• Education includes parenting classes, financial and credit counseling, computer skills and tenant education.
• Benefits/basic needs addresses reinstating or increasing veterans' benefits, support access for and recovery of SSI/SSDI support.
• Justice includes legal assistance for tenants; clinics on rental, housing and employment rights; post-conviction matters; reentry services, and legal advocacy.
Agencies will sign up to send representatives at certain times and days, on schedules based on client needs and appointments.
"Over the year, we will see if we need all partners here all the time," Tim said. "We will review what services are being used most and what services we lack. Then we will reach out to other providers to partner with us."
The Spokane Workforce Council secured funding to support site management and operations, and contracted with Career Path Services to hire Jen Morris to connect service providers, arrange the schedule and plan training.
Jen, who has worked as site manager with Career Path Services for 10 years, came to Spokane three years ago. She has run Resources to Initiate Successful Employment under DSHS through the Department of Agriculture in Spokane, King and Pierce counties.
In 2001, she earned a bachelor's in sociology and social services from Central Washington University and a 2009 master's in education from Northern Arizona University.
"I love the collaboration here. When I was a case manager, I dreamed of everyone coming to one place and having multiple programs meet all their needs," she said. "It's important to bridge programs, rather than have them work in silos. Being together here they collaborate to help people.
"There are so many resources and there is so much knowledge. If one agency does not have an idea or answer, another will," Jen said.
"While providers often compete for funds, at the Spokane Resource Center they will learn what each does and be able to make referrals," said Tim, who expects barriers will break down. "Providers will train each other, learn the same lingo and be a team."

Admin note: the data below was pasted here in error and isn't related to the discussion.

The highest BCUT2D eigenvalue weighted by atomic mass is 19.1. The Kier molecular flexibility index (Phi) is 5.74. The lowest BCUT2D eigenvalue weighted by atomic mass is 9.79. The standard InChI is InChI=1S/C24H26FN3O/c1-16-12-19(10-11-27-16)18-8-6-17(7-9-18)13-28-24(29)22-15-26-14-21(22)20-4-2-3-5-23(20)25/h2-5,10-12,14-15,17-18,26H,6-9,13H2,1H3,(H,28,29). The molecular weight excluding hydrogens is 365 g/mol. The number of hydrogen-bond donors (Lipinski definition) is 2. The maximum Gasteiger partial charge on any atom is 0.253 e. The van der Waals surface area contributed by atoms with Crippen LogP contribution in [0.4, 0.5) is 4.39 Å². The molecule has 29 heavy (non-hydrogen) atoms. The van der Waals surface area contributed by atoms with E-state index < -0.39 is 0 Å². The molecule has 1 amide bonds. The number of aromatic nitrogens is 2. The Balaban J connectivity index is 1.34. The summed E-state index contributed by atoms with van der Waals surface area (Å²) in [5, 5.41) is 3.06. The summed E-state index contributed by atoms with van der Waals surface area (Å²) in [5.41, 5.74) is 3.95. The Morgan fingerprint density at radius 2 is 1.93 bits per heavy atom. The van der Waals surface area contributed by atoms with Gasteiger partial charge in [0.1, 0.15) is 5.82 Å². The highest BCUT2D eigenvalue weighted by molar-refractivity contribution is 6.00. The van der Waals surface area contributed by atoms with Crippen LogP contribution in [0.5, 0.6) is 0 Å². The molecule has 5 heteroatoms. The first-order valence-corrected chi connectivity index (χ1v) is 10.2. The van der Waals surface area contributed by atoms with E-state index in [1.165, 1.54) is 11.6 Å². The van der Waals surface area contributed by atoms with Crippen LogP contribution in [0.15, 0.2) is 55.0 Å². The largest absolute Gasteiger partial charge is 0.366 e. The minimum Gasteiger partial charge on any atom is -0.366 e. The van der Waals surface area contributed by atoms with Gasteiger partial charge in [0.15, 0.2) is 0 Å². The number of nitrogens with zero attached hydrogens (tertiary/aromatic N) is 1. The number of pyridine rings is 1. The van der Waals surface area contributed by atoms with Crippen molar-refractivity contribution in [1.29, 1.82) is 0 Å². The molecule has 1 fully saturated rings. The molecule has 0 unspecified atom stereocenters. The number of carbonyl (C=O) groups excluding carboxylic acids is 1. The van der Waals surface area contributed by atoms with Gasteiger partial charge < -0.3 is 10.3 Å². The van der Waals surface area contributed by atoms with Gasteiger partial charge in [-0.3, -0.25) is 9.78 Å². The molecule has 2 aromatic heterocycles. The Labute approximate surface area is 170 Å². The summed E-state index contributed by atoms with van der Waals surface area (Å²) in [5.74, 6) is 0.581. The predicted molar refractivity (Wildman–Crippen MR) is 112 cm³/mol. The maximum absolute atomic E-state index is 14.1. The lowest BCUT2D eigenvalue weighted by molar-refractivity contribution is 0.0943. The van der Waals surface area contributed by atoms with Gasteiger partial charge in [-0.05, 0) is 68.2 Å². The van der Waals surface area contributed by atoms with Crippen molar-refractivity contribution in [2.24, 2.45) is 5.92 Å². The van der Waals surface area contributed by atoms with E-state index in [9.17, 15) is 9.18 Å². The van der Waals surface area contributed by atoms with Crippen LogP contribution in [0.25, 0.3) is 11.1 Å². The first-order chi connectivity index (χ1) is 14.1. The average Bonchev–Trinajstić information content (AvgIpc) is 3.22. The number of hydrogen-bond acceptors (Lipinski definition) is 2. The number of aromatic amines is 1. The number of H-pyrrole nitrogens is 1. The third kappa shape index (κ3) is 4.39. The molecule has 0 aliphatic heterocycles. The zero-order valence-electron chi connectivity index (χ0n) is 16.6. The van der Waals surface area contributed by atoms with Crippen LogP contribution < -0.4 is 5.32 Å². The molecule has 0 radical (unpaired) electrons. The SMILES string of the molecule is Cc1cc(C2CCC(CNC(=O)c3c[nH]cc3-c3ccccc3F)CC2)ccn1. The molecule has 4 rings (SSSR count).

The Spokane Resource Center plans to add a clothing closet, a food closet and hygiene cabinet.
There is also a plan to have a room for supervised play, which the center hopes will be run by volunteers so children are occupied when parents discuss needs and barriers to supporting their success that they might not share if their child is sitting next to them.
The Spokane Arts Commission has filled the walls with local artists' works to add color and introduce the artists.
There is also a Multicultural Center to focus on race, gender, ethnicity and interfaith issues.
One of two classrooms is for the center's use and one for community use to host events, discussions and workshops. WorkSource will teach classes on job readiness. Agencies may teach classes or have events there.
In the Financial Stability Center, people can learn about budgeting, credit, home ownership or even just how to open a bank account.
In an employee break room, agency staff can converse and have monthly training sessions. For example, Kurtis Robinson, NAACP Spokane president, and Carmen Pacheo-Jones, chair of the SRLJC's Racial Equity Committee, will offer implicit bias training.
"Our goal is to serve the community by supporting innovative projects like this," Tim said. "CHHS invests nearly $15 million for support services and capital investments each year."
Among the partners along with the Spokane Workforce Council and the city are Spokane Housing Authority, Career Path Services, SNAP, The Arc of Spokane, Goodwill, Catholic Charities, Compass Career Solutions, Center for Justice, Frontier Behavioral Health, CHAS, Pioneer Human Services, Revive Reentry Services, Partners with Families and Children, World Relief and the Tenants Union.
For information, call 867-8189.
Copyright@ The Fig Tree, May, 2019